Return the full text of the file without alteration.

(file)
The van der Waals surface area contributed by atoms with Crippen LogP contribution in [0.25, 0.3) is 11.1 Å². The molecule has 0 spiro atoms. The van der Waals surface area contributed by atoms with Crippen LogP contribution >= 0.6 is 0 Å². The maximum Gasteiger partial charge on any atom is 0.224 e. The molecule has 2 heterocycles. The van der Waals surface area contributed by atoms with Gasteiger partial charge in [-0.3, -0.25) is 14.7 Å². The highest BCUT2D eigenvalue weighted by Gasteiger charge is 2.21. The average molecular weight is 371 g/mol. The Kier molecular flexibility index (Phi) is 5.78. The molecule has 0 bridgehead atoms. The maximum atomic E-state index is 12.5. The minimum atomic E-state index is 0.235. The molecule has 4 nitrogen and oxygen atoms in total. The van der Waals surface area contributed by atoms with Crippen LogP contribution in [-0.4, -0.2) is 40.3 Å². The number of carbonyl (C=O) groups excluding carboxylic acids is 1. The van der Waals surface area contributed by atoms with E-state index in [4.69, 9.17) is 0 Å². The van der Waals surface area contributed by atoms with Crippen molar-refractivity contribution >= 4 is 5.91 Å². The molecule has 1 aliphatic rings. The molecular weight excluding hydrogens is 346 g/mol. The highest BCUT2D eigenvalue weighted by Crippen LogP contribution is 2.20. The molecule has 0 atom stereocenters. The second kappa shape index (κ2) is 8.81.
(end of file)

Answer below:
The van der Waals surface area contributed by atoms with Crippen LogP contribution in [0.25, 0.3) is 11.1 Å². The molecule has 0 spiro atoms. The van der Waals surface area contributed by atoms with Crippen LogP contribution >= 0.6 is 0 Å². The maximum Gasteiger partial charge on any atom is 0.224 e. The molecule has 2 heterocycles. The van der Waals surface area contributed by atoms with Gasteiger partial charge in [-0.3, -0.25) is 14.7 Å². The highest BCUT2D eigenvalue weighted by Gasteiger charge is 2.21. The average molecular weight is 371 g/mol. The Kier molecular flexibility index (Phi) is 5.78. The molecule has 0 bridgehead atoms. The maximum atomic E-state index is 12.5. The minimum atomic E-state index is 0.235. The molecule has 4 nitrogen and oxygen atoms in total. The van der Waals surface area contributed by atoms with Crippen LogP contribution in [-0.4, -0.2) is 40.3 Å². The number of carbonyl (C=O) groups excluding carboxylic acids is 1. The van der Waals surface area contributed by atoms with E-state index in [4.69, 9.17) is 0 Å². The van der Waals surface area contributed by atoms with Crippen molar-refractivity contribution >= 4 is 5.91 Å². The molecule has 1 aliphatic rings. The molecular weight excluding hydrogens is 346 g/mol. The highest BCUT2D eigenvalue weighted by Crippen LogP contribution is 2.20. The molecule has 0 atom stereocenters. The second kappa shape index (κ2) is 8.81.